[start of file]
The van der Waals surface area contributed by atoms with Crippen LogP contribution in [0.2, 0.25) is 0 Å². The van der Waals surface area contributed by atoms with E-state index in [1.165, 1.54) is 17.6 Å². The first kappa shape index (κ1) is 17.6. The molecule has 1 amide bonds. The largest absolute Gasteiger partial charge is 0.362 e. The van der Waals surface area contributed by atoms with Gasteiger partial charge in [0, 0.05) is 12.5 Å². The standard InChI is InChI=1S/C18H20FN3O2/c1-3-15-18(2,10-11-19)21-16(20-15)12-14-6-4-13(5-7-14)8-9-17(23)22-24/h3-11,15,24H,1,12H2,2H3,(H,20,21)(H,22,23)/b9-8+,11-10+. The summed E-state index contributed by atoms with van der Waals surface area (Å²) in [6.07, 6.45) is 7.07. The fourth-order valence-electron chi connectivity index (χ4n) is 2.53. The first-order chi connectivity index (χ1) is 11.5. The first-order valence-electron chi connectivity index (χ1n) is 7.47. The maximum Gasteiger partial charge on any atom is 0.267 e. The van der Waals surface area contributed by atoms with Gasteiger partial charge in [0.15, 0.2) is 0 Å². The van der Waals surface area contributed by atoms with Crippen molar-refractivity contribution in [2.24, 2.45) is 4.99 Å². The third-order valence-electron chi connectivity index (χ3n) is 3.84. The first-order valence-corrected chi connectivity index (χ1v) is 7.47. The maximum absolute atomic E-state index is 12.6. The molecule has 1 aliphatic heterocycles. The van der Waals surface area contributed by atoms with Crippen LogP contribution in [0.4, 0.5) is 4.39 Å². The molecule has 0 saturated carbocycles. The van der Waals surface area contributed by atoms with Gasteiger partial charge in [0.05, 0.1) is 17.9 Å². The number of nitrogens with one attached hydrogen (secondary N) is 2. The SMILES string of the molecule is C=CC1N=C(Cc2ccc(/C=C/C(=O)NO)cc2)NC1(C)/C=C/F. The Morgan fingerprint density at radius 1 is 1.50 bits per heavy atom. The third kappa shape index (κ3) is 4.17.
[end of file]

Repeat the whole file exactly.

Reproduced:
The van der Waals surface area contributed by atoms with Crippen LogP contribution in [0.2, 0.25) is 0 Å². The van der Waals surface area contributed by atoms with E-state index in [1.165, 1.54) is 17.6 Å². The first kappa shape index (κ1) is 17.6. The molecule has 1 amide bonds. The largest absolute Gasteiger partial charge is 0.362 e. The van der Waals surface area contributed by atoms with Gasteiger partial charge in [0, 0.05) is 12.5 Å². The standard InChI is InChI=1S/C18H20FN3O2/c1-3-15-18(2,10-11-19)21-16(20-15)12-14-6-4-13(5-7-14)8-9-17(23)22-24/h3-11,15,24H,1,12H2,2H3,(H,20,21)(H,22,23)/b9-8+,11-10+. The summed E-state index contributed by atoms with van der Waals surface area (Å²) in [6.07, 6.45) is 7.07. The fourth-order valence-electron chi connectivity index (χ4n) is 2.53. The first-order chi connectivity index (χ1) is 11.5. The first-order valence-electron chi connectivity index (χ1n) is 7.47. The maximum Gasteiger partial charge on any atom is 0.267 e. The van der Waals surface area contributed by atoms with Gasteiger partial charge in [0.15, 0.2) is 0 Å². The van der Waals surface area contributed by atoms with Crippen molar-refractivity contribution in [2.24, 2.45) is 4.99 Å². The third-order valence-electron chi connectivity index (χ3n) is 3.84. The first-order valence-corrected chi connectivity index (χ1v) is 7.47. The maximum absolute atomic E-state index is 12.6. The molecule has 1 aliphatic heterocycles. The van der Waals surface area contributed by atoms with Crippen LogP contribution in [0.4, 0.5) is 4.39 Å². The molecule has 0 saturated carbocycles. The van der Waals surface area contributed by atoms with Gasteiger partial charge in [0.05, 0.1) is 17.9 Å². The number of nitrogens with one attached hydrogen (secondary N) is 2. The SMILES string of the molecule is C=CC1N=C(Cc2ccc(/C=C/C(=O)NO)cc2)NC1(C)/C=C/F. The Morgan fingerprint density at radius 1 is 1.50 bits per heavy atom. The third kappa shape index (κ3) is 4.17.